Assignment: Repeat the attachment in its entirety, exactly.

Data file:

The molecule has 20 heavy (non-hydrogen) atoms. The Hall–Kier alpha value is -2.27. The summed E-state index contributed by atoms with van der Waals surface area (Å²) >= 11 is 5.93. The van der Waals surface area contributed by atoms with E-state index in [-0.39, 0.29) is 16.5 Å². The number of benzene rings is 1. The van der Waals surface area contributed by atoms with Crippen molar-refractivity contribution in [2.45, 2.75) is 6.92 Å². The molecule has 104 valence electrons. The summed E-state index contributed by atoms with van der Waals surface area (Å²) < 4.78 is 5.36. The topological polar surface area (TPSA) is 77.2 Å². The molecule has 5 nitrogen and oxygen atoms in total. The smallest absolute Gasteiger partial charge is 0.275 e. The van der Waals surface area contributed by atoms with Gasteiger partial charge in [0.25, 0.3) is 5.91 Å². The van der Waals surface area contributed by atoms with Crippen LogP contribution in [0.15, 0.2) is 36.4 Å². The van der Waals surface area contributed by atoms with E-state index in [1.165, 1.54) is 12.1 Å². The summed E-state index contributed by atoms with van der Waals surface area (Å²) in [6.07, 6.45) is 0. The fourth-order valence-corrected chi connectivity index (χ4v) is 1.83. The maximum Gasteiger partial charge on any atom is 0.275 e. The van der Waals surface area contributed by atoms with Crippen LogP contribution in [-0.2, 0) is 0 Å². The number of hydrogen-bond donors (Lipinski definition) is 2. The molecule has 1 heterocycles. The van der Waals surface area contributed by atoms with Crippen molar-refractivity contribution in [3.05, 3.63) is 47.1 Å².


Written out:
The molecule has 20 heavy (non-hydrogen) atoms. The Hall–Kier alpha value is -2.27. The summed E-state index contributed by atoms with van der Waals surface area (Å²) >= 11 is 5.93. The van der Waals surface area contributed by atoms with E-state index in [-0.39, 0.29) is 16.5 Å². The number of benzene rings is 1. The van der Waals surface area contributed by atoms with Crippen molar-refractivity contribution in [2.45, 2.75) is 6.92 Å². The molecule has 104 valence electrons. The summed E-state index contributed by atoms with van der Waals surface area (Å²) < 4.78 is 5.36. The topological polar surface area (TPSA) is 77.2 Å². The molecule has 5 nitrogen and oxygen atoms in total. The smallest absolute Gasteiger partial charge is 0.275 e. The van der Waals surface area contributed by atoms with Gasteiger partial charge in [0.25, 0.3) is 5.91 Å². The van der Waals surface area contributed by atoms with Crippen LogP contribution in [0.15, 0.2) is 36.4 Å². The van der Waals surface area contributed by atoms with E-state index in [1.165, 1.54) is 12.1 Å². The summed E-state index contributed by atoms with van der Waals surface area (Å²) in [6.07, 6.45) is 0. The fourth-order valence-corrected chi connectivity index (χ4v) is 1.83. The maximum Gasteiger partial charge on any atom is 0.275 e. The van der Waals surface area contributed by atoms with Crippen LogP contribution in [-0.2, 0) is 0 Å². The number of hydrogen-bond donors (Lipinski definition) is 2. The molecule has 1 heterocycles. The van der Waals surface area contributed by atoms with Crippen molar-refractivity contribution in [3.05, 3.63) is 47.1 Å².